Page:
Browsing Posts published on 09/10/2010

Stobbing the beds #2. 09/10/10

The weather today was exactly as forecast: Dull, overcast, but otherwise dry.

And a little chilly perhaps, but that was only as a ‘reminder’ to pick up your tools and carry on working to get warm again!

So, today’s task was as the title suggests, re-stobbing three of the beds on the top plots.  This came about as we were weeding one of them, and in taking out a particularly stubbon weed, part of the end piece of wood cracked and split.  Closer examination of the rest of the beds showed that three in particular had badly deteriorated in the last year or so, and would need replacing.

The end of a bed remade before stobbing.

The end of a bed remade before stobbing.

To this end, myself and John -a recent recruit, not the Jon of famed tea-mug and wok exploits put new ends together using wood that had been ‘saved’ from previous jobs.

Here you can see the end of the first bed before we put the external stobs in to hold the soil back.  You will also notice that the soil in the bed has all been carefully moved back by Gary last week in preparation.

Now, with conventional joinery, you would use a spirit level, a measuring tape, a pencil and all other manner of tools to make sure the ends were square and that the new wood actually fitted where it is meant to.

Here at LEAF, we practise ‘Rough Joinery’ where we try not to ‘over-complicate’ and slow down a job.  We rely on our eyes to see if things fit!

Stobbed!

Stobbed!

On the right here, we have the other side of that end with the first stob in place.

Now, these beds had had ‘internal stobs’ in that these ‘pillars’ had been placed inside the edge of the bed.  This may look good and not ‘break up’ the line of wood, but we’ve found that in practise, these are far from satisfactory.  What tends to happen over time is that the wooden side ‘bow’ outwards, and the nails used to attach the stobs to the planks tend to pull out with the weight of soil pressing out from them.

By placing the stob ‘externally’, we are not just relying on the strength of a nail or two to hold it all together.  As you can see from the picture above, all the weight is now pressing into the side of the bed and into the stob.  Much more satisfactory.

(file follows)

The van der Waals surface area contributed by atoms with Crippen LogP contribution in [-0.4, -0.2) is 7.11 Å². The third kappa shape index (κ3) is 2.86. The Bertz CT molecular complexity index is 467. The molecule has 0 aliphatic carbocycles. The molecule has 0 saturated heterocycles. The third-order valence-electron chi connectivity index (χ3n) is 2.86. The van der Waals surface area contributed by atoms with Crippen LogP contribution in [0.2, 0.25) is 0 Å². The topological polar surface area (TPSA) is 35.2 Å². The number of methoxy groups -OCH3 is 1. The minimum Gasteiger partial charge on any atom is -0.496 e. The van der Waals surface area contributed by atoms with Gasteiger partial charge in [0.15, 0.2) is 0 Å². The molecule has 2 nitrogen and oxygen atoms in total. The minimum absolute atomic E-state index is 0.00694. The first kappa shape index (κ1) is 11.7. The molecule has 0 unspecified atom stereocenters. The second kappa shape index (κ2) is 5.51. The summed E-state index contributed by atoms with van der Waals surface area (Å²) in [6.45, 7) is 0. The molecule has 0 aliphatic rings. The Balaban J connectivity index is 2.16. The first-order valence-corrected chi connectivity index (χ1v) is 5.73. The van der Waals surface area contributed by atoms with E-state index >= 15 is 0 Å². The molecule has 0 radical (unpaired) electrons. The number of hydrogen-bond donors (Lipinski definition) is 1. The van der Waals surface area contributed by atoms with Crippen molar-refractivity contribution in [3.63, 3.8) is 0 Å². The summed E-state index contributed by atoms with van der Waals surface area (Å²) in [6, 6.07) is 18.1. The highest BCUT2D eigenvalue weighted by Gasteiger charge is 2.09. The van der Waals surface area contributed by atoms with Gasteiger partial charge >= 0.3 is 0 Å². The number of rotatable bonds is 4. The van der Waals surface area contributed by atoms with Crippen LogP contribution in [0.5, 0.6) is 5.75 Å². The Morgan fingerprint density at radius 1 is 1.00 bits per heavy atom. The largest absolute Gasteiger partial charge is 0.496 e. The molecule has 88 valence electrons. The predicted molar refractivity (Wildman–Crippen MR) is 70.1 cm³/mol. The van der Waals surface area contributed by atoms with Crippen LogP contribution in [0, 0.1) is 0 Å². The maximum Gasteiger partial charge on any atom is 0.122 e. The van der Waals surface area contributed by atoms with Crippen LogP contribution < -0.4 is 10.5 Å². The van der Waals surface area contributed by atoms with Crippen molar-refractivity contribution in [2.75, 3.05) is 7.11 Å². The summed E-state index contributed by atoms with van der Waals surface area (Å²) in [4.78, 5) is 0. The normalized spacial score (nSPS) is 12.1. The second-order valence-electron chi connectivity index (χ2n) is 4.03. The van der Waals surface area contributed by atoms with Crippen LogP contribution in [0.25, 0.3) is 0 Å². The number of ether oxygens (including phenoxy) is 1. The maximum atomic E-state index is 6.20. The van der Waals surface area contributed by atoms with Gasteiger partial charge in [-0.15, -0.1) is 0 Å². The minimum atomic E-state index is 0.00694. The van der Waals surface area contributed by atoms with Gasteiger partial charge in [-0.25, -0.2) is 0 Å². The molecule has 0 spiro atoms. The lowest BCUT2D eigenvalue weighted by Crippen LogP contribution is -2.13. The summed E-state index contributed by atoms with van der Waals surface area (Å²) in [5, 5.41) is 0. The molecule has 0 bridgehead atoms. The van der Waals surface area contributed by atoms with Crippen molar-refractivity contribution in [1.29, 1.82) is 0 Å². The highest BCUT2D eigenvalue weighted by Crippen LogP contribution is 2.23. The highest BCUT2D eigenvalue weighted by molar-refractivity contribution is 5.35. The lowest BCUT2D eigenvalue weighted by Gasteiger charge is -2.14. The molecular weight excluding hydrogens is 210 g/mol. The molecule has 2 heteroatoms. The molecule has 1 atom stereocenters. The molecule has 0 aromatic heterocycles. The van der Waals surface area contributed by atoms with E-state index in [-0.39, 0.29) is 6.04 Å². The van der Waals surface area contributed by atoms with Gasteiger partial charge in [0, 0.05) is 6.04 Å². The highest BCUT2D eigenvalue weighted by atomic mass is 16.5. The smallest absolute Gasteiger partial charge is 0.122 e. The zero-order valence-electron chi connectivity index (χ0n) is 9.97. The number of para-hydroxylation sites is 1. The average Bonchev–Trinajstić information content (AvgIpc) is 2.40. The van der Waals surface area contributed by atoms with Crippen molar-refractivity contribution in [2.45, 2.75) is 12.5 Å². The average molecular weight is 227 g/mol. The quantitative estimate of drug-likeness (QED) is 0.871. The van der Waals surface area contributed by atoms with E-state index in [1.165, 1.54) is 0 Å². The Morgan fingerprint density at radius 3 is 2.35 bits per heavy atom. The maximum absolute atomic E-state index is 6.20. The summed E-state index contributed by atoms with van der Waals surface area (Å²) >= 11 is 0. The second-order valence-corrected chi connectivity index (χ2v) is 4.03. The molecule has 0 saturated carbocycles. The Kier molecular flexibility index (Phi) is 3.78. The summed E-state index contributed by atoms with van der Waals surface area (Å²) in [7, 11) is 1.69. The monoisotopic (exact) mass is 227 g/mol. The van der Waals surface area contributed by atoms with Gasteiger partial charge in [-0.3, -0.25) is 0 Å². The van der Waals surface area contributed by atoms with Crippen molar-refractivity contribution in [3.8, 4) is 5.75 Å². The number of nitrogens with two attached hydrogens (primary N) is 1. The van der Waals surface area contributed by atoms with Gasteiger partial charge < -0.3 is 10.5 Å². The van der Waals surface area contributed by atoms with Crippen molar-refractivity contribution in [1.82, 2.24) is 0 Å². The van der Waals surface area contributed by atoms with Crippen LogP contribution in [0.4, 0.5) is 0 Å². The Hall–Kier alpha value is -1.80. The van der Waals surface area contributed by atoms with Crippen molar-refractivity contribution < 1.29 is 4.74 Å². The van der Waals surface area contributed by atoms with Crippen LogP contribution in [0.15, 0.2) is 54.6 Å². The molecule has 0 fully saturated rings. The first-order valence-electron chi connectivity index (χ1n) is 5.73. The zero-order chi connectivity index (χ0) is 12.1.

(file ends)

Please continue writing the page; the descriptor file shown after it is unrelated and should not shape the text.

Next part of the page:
And finally, a coat of paint.

And finally, a coat of paint.

And here is one of the other beds we did today with a final coat of paint.

Note that we didn’t move the earth immediately back behind the new shuttering, not really because we were waiting for the paint to dry, but because this earth has a fair amount of clay in it -particularly from the stuff dug up from deeper down, so we thought we’d maybe give it a bit of a chance to dry out a little.

The paint here is the same as we used on the greenhouse earlier in the summer and also on the top wooden shed.  Its water-based, completely non-toxic, wildlife-friendly and dead good fun to slap on.  Washing out the brushes afterwards is a pleasure as it simply washes straight out!

The fire today was done by Barry, and what an excellent job he did too!  The potatoes were done perfectly! I think I may have to relinquish my crown as ‘Chief Firestarter’ to him!

Whilst myself and John were busy with the woodwork, more and more volunteers arrived, and by the time I left this evening, the place was buzzing with volunteers and of course The Plot Kids running amok.  Again, lots of people brought home-made food (…Matt’s soup, again: Excellent…), home baking by various others, in fact far more food than we could actually eat!

I left soon afterwards, having to get back to this, and also carry on with the electronics and programming for the bikes.

And talking electronics: I spoke with Bardwell’s today about the power supply that ‘died’ last night and they’ve agreed that I can take it back early next week for a replacement as its under warranty.  Good news, as I really did not want to start taking it apart!

More soon.

Whoooops.

Yesterday afternoon, I’d been over to The Plots to be there for a meeting, and Diane thankfully gave me a lift back here -mainly to drink tea and see the new oscilloscope in action.

Well, we were talking, when suddenly there was a faint ‘pop‘.  I looked round at my bench to see that the power supply, while still being ‘on’ had suddenly stopped supplying current and voltage.

Errr, Huston.  We have a problem…

Feeling the case of the power supply, it was a little warm, and maybe the fact that I’ve got a lamp sat on it blocking the air vents didn’t help either.

Now, today is a Plot Day, but as soon as I get a moment, I’m going to have to take it to bits to see what the problem is.

It’ll either be a fuse (…Yay!  We like fuses!..), or the mains transformer will have blown its internal fuse. (…Boo!  Internal transformer fuses are baaaad!..)

If it is the main internal transformer fuse, it’ll mean unwinding all the copper to get to it.

This will be a really pain in the bottom.

Anyway, I’d better get myself together for a full day’s ‘Plotting’, but I’ll let you know either way, Dear Reader.


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